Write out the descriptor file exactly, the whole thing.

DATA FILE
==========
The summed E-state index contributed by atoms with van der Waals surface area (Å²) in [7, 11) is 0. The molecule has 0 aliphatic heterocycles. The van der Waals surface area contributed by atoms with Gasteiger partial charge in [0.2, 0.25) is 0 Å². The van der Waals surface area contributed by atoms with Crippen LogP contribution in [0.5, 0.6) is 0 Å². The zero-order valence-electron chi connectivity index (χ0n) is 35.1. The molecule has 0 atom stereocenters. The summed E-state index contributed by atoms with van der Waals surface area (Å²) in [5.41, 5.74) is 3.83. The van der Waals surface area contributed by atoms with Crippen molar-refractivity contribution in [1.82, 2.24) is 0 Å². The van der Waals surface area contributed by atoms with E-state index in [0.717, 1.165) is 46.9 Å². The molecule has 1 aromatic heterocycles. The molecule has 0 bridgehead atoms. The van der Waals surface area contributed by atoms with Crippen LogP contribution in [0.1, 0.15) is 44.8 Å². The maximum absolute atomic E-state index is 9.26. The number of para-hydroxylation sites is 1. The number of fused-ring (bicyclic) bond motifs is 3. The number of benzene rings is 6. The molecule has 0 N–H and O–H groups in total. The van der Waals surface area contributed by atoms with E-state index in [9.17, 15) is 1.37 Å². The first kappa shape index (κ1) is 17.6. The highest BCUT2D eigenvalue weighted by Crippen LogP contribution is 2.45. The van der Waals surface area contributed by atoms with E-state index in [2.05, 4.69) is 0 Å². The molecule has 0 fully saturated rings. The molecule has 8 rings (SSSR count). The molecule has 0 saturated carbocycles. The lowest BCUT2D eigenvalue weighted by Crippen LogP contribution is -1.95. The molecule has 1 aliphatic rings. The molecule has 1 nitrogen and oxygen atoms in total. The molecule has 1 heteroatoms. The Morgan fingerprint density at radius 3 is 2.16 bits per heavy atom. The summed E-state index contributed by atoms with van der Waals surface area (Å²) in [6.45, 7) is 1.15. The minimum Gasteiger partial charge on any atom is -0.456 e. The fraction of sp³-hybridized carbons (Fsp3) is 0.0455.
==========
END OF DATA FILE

The summed E-state index contributed by atoms with van der Waals surface area (Å²) in [7, 11) is 0. The molecule has 0 aliphatic heterocycles. The van der Waals surface area contributed by atoms with Gasteiger partial charge in [0.2, 0.25) is 0 Å². The van der Waals surface area contributed by atoms with Crippen LogP contribution in [0.5, 0.6) is 0 Å². The zero-order valence-electron chi connectivity index (χ0n) is 35.1. The molecule has 0 atom stereocenters. The summed E-state index contributed by atoms with van der Waals surface area (Å²) in [5.41, 5.74) is 3.83. The van der Waals surface area contributed by atoms with Crippen molar-refractivity contribution in [1.82, 2.24) is 0 Å². The van der Waals surface area contributed by atoms with E-state index in [0.717, 1.165) is 46.9 Å². The molecule has 1 aromatic heterocycles. The molecule has 0 bridgehead atoms. The van der Waals surface area contributed by atoms with Crippen LogP contribution in [0.1, 0.15) is 44.8 Å². The maximum absolute atomic E-state index is 9.26. The number of para-hydroxylation sites is 1. The number of fused-ring (bicyclic) bond motifs is 3. The number of benzene rings is 6. The molecule has 0 N–H and O–H groups in total. The van der Waals surface area contributed by atoms with E-state index in [9.17, 15) is 1.37 Å². The first kappa shape index (κ1) is 17.6. The highest BCUT2D eigenvalue weighted by Crippen LogP contribution is 2.45. The van der Waals surface area contributed by atoms with E-state index in [2.05, 4.69) is 0 Å². The molecule has 0 fully saturated rings. The molecule has 8 rings (SSSR count). The molecule has 0 saturated carbocycles. The lowest BCUT2D eigenvalue weighted by Crippen LogP contribution is -1.95. The molecule has 1 aliphatic rings. The molecule has 1 nitrogen and oxygen atoms in total. The molecule has 1 heteroatoms. The Morgan fingerprint density at radius 3 is 2.16 bits per heavy atom. The summed E-state index contributed by atoms with van der Waals surface area (Å²) in [6.45, 7) is 1.15. The minimum Gasteiger partial charge on any atom is -0.456 e. The fraction of sp³-hybridized carbons (Fsp3) is 0.0455.